Have I got your attention? Then I’ll begin. Ace of Spades is a freeware, multiplayer Minecraft-alike that takes Minecraft’s cuboid building mechanics and drapes a World War 1 setting on top of it, with the end result being a huge, immersive, dynamic game of capture the flag.
On the one hand, you’ve got two teams of sixteen exchanging rifle fire and grenades, trying to push forward and outflank one another. On the other hand, both teams are trying to improve their position by building bunkers, bridges and tunnels. If you want to give it a shot you’ll find the game here and a guide to playing it here. If not, then I’ve assembled ten reasons why you should reconsider your position after the jump. I want to stand up and high-five RPS reader David Lake for sending this in, but alas, this is the internet. What a shame.
(1) It quietly one-ups Minecraft by having rudimentary physics. In the above picture you can see a guy building a bridge between two opposed mountain sides. As I watched him and another guy go about this commendable task, some griefer ran up and used his pickaxe to remove the first two blocks of the bridge, sending the entire thing and both players crashing into the river below. You will notice I am holding a pickaxe in the picture. IT WASN’T ME. Dammit.
(2) Building is flexible without being open to abuse. You have a limited number of blocks you can put down with each life, so your constructions must be thoughtful, yet you can change the colour of whatever blocks you put down so that foxholes, trenches and shelters can be camoflaged. Equally, you can mark enemy emplacements with lipstick-red cubes.
(3) The tunnels are nauseatingly claustrophobic. Minecraft often brings about a sense of claustrophobia, sure, but it’s that much worse here because you’re constantly terrified of getting shot or blown up and you can’t move in tunnels. Also, there’s something indescribably grim about them. They’re not built for comfort.
As I was running through the tunnel you see above I fell straight down a one-cube pit that had been dug by some saboteur on the opposing team. Digging myself out took about 30 seconds. It was among the most disturbing feelings I’ve ever encountered in a game.
(4) Combat is more akin to Red Orchestra than anything else. The range of your rifle is enormous and headshots kill instantly, and the effects of this are both far-reaching and awesome.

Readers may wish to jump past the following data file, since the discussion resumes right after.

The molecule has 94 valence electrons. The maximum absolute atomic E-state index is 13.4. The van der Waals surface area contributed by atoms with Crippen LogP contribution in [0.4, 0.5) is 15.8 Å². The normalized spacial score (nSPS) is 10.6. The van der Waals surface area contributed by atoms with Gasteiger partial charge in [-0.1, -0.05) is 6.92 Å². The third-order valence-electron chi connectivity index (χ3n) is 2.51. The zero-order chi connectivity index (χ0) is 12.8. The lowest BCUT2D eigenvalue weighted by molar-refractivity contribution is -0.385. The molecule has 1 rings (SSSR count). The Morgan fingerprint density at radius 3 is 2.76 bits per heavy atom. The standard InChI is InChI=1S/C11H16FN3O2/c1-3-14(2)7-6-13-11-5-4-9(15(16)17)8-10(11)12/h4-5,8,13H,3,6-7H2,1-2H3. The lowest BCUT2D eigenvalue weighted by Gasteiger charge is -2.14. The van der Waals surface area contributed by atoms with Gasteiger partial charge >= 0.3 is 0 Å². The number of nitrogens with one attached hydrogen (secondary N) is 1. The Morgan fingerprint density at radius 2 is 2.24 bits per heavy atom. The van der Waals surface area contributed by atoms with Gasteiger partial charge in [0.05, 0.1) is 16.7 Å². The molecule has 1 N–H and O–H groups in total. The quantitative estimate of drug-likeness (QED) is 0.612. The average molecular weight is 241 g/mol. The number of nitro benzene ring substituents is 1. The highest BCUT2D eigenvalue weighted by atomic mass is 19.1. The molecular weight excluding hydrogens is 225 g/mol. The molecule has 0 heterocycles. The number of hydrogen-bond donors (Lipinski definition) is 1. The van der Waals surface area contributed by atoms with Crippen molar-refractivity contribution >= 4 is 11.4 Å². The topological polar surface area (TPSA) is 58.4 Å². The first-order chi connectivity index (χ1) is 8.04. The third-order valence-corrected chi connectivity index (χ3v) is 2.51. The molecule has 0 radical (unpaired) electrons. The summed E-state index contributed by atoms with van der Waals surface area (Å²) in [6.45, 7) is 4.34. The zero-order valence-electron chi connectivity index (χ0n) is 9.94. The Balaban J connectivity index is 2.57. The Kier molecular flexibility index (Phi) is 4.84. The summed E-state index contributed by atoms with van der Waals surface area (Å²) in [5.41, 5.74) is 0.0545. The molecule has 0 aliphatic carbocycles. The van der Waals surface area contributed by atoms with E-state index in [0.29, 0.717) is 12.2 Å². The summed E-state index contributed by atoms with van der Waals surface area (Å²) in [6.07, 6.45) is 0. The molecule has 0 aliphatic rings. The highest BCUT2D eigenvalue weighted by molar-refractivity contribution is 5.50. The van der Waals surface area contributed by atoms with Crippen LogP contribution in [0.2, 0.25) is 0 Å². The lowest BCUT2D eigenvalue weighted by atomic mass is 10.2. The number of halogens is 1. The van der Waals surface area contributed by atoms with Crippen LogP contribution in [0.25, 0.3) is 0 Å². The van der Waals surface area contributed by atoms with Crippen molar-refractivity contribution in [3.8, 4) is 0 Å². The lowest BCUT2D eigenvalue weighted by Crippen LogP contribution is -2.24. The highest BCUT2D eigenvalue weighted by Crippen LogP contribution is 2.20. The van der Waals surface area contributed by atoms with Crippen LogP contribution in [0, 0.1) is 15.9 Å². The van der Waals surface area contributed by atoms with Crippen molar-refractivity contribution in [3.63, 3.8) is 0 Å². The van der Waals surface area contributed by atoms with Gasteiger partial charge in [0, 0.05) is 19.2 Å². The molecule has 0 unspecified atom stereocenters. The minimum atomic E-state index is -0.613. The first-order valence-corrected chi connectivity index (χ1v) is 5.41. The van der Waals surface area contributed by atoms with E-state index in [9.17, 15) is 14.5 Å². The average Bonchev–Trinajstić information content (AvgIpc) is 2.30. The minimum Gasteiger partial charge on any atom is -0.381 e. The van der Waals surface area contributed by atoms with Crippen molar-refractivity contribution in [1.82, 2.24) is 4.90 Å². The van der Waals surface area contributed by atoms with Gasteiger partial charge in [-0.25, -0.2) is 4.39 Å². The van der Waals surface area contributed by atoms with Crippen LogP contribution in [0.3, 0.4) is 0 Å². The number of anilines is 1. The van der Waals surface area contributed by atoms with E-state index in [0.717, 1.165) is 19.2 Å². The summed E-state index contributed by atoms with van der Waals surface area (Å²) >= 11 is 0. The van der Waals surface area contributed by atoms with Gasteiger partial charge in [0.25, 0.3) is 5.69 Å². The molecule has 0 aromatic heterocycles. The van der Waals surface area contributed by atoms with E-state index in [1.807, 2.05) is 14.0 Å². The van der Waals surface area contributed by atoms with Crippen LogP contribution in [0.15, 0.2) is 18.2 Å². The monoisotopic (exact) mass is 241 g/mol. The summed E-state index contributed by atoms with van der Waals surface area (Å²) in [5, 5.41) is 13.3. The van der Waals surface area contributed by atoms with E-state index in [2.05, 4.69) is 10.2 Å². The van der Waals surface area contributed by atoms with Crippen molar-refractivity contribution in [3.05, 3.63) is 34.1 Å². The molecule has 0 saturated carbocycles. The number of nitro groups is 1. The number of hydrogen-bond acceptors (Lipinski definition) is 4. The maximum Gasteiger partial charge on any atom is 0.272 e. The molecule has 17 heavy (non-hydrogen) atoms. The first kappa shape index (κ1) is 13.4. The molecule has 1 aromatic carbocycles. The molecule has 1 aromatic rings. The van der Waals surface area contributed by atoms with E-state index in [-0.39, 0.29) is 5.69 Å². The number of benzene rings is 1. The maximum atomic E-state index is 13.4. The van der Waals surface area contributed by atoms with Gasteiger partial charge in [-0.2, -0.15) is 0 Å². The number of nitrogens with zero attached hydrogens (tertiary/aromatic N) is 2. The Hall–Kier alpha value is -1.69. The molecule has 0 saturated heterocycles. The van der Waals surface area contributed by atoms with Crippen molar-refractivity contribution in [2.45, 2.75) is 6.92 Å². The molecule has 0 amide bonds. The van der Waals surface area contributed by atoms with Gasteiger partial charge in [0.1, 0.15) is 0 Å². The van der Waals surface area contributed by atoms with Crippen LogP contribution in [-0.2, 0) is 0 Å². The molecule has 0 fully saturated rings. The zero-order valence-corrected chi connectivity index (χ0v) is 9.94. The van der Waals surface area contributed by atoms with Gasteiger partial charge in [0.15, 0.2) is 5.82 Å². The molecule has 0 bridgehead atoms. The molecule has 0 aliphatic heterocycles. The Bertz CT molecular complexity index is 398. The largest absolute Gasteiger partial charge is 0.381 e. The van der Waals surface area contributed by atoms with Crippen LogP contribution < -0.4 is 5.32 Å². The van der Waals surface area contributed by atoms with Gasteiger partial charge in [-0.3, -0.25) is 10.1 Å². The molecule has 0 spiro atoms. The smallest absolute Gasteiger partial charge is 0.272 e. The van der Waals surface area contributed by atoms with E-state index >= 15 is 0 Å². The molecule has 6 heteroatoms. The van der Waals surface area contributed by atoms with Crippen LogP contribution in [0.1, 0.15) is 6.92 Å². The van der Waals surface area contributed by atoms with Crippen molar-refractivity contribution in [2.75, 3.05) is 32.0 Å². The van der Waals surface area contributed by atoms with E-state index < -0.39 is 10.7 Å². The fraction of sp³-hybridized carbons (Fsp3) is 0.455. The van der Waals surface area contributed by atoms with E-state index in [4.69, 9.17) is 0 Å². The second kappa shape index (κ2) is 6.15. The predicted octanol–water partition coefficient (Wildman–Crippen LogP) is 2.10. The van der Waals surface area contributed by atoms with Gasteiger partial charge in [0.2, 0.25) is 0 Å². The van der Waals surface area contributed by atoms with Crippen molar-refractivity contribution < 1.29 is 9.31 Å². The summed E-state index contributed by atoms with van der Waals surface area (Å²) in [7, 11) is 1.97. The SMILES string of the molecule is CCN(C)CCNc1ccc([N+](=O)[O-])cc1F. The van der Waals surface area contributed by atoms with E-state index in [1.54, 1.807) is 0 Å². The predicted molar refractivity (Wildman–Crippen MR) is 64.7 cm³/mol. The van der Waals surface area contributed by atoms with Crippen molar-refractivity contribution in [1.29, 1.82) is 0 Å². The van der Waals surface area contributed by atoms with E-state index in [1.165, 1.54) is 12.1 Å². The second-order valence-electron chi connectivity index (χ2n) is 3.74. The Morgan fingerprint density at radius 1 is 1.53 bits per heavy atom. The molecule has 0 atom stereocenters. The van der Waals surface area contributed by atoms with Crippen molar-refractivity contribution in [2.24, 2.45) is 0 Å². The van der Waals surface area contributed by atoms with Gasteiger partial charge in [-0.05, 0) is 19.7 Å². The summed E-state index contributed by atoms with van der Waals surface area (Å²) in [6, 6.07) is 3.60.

You get players advancing towards the enemy from behind hills, sniping from high ground and forming proper front-lines where groups of opposing players hunker down about 150 metres away from one another. The most exciting moment I had playing Ace of Spades this morning was running up to the crest of a hill only to find four of my team-mates crouching behind scrub and rock on the same side as me, occasionally standing up to send a bullet in the rough direction of a group of enemies. At the same time, I could hear the distant sound of return rifle and see tracer rounds flying overhead. It was perfect.
All this said, shots to the body are a different matter. Since it takes several of those to kill you, the game still has plenty of room for ludicrous duels wherein two of you will be playing cat and mouse, chasing one another up and over hillocks, along gulches and through tunnels, until one of you gets in that one lucky shot. It’s so much fun.
(5) Your grenades rip tiny craters in the landscape, and a few grenades in the same place will create a functional ditch for you to cower in like the
coward wise and cautious soldier you are. Since all cubes are equal in terms of destructibility, this of course means you can blow holes in enemy constructions, or theoretically level them.
(6) One of the items you carry is a spade. This makes the game’s title, Ace of Spades, a pun.
(7) Hitting “M” brings up a real-time map, from which all of your team-mates and everybody’s constructions are visible.
(8) A quirk of the game’s voxel rendering engine means that if you look down and try and move, the world begins warping around your feet in something akin to the hallucination caused by sniffing some 400 marker pens in succession.
(9) The half-finished and destroyed constructions litter the landscape both give the map a miserable kind of beauty and make it a rewarding place to play in. You’re not just sheltering behind some scrap of cover, you’re sheltering behind something someone started building. What had he planned? Why did he stop? Probably because he was shot, and- wait. You’re standing in exactly the same pl– *bang*
(10) This game only came out a week ago and is still in beta 0.22. The thought of what it could become, with artillery pieces and sniper rifles and barbed wire and God knows what else just boggles the mind. But if you start playing it now, you’ll be able to say you played it before it was cool.
Want to get involved? Of course you do. The official, awesomely bare-bones site’s here, and this excellent guide should answer all of your questions. The game currently lacks servers and griefing is pretty endemic, but I didn’t have too much trouble finding alright servers, and even found one excellent one. PC gamers? Get gaming.
EDIT: If you’re having trouble connecting or getting a grey screen or a directdraw error, check the guide above. It covers all of that.